Lesson 67. Nell Fee’s

Tony learned this lovely 3-part polka from the playing of New York button accordionist Patty Furlong.

48-bar polkas are not common in Irish music and are not used much for sets. Tony consulted Marie Brouder here in Melbourne about this. Marie is the number one person on set dancing in Melbourne and she could only find one dance that was of 48 bars duration. That is the first figure of The Kilkenny Set.

the lowest note is the open D string and the highest is the F# on the first string so the tune is fairly compact. You can play the whole tune from open position. In the first part Tony has notated the B notes as being on the open 2nd string, but you can play them on the 4th fret/3rd string if you find it easier to pick. Contrary to popular β€œlay” thought, part of the art of playing guitar is finding the easiest way to do things.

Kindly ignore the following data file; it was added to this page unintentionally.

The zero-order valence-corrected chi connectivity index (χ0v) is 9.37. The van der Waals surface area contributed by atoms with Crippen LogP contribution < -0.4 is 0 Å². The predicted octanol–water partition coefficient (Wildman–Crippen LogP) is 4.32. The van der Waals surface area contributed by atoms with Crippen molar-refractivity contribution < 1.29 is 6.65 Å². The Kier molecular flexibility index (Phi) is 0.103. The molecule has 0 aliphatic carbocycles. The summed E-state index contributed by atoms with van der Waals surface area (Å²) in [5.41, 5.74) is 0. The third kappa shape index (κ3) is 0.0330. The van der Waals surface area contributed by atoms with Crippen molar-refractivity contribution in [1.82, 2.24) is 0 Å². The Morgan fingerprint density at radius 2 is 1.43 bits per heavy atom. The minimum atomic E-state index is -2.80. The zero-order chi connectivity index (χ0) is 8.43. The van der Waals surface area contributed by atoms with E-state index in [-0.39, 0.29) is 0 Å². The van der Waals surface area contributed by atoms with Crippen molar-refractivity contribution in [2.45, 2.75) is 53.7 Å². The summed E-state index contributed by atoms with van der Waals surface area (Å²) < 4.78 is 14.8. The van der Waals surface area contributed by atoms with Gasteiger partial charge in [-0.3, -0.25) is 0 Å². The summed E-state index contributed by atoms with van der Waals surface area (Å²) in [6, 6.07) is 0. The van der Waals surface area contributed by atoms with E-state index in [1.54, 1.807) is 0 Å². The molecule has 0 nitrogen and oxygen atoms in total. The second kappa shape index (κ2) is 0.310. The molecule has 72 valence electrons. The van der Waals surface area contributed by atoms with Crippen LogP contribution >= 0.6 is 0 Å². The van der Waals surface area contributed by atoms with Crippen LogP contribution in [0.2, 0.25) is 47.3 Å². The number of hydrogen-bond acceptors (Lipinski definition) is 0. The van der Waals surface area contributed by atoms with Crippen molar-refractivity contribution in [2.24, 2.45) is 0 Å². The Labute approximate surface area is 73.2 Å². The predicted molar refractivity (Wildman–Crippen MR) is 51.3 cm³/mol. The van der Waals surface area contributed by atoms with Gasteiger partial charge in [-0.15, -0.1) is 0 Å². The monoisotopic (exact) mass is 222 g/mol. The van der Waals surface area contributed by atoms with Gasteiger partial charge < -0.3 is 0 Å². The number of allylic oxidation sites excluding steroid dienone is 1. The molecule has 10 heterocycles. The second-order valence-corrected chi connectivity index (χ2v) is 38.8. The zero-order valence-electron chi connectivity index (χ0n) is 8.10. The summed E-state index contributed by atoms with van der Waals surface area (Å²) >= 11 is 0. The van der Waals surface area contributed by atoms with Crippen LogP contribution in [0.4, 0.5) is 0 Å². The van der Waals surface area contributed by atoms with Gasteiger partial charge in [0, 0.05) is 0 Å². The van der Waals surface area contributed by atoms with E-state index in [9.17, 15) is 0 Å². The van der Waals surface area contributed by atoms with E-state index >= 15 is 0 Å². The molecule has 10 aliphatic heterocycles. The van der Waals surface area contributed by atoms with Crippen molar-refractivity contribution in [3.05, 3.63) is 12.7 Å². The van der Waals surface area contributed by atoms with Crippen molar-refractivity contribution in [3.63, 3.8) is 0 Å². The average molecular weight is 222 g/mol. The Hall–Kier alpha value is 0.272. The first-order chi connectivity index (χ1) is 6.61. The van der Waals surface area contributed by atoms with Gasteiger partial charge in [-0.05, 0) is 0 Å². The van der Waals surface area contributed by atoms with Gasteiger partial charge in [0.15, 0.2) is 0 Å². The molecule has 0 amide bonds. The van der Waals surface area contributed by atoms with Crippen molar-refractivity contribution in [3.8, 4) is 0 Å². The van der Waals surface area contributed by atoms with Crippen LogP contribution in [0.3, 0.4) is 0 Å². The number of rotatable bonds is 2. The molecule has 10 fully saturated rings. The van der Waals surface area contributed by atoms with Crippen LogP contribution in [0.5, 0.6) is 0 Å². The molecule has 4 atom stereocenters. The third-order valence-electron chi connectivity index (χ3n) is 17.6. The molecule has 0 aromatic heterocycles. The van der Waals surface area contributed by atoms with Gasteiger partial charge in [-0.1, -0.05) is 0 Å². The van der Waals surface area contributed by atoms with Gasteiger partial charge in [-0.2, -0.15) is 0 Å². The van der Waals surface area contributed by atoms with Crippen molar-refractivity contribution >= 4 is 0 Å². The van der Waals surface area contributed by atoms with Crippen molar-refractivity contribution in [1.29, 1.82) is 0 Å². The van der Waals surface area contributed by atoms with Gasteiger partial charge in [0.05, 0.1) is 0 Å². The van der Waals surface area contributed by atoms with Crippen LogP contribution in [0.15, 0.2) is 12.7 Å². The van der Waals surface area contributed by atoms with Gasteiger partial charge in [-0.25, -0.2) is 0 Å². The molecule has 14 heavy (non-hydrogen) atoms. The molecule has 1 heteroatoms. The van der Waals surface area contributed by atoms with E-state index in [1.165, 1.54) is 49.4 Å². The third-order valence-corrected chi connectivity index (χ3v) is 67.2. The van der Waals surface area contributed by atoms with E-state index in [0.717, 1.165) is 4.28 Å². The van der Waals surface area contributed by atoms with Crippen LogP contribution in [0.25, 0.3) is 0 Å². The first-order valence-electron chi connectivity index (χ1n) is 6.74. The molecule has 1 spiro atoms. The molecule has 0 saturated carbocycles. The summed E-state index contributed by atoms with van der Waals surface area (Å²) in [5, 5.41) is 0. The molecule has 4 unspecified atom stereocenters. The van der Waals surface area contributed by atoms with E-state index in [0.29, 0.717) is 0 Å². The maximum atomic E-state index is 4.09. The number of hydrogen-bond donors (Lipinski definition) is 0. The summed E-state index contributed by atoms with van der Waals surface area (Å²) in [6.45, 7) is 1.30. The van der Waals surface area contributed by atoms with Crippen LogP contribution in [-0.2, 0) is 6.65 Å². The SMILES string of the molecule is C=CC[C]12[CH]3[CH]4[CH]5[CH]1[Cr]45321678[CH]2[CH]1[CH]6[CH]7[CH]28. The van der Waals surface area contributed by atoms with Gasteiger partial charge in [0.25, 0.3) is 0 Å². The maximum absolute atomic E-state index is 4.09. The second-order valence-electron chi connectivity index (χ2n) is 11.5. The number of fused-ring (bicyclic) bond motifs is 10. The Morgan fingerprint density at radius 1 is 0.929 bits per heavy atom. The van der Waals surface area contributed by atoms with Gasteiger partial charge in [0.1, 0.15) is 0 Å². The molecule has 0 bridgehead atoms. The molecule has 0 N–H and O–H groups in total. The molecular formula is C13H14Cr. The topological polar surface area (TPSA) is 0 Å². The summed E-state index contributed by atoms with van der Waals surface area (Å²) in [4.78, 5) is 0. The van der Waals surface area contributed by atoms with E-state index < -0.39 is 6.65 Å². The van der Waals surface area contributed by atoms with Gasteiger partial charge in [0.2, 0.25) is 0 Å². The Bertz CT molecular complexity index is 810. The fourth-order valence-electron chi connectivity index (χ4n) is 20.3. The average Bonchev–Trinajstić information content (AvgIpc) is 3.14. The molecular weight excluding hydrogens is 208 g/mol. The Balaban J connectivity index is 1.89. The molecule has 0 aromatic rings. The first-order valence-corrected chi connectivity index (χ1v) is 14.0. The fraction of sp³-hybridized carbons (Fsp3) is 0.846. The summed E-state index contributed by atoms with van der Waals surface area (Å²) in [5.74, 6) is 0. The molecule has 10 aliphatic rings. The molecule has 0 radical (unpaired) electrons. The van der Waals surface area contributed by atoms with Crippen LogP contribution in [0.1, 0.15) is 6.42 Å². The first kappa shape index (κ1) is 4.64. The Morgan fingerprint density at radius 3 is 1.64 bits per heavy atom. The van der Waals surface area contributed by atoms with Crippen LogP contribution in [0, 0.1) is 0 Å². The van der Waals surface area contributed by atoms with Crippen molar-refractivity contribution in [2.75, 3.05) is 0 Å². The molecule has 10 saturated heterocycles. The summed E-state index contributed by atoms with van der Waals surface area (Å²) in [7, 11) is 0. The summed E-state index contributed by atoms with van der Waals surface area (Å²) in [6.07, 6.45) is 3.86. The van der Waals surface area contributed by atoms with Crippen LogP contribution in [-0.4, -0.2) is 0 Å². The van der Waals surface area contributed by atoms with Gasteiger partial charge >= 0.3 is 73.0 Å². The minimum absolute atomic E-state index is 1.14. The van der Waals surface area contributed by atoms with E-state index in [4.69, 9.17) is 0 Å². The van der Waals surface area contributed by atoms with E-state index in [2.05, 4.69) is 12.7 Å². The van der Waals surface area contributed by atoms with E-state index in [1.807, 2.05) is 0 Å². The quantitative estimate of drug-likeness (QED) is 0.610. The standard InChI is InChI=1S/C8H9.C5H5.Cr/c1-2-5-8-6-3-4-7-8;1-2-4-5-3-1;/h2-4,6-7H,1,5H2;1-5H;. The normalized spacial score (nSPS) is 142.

In this tune there is an example of how one well chosen chord can make a big difference to the tune and that chord can be found in the 2nd bar of the 3rd part of the tune. It is a B minor chord.

You could just as easily use a D chord but the Bm adds a wonderful melancholic tone to the tune.

Chords are D, G, Em, A and Bm.

Gerry GaffneyLesson 67. Nell Fee’s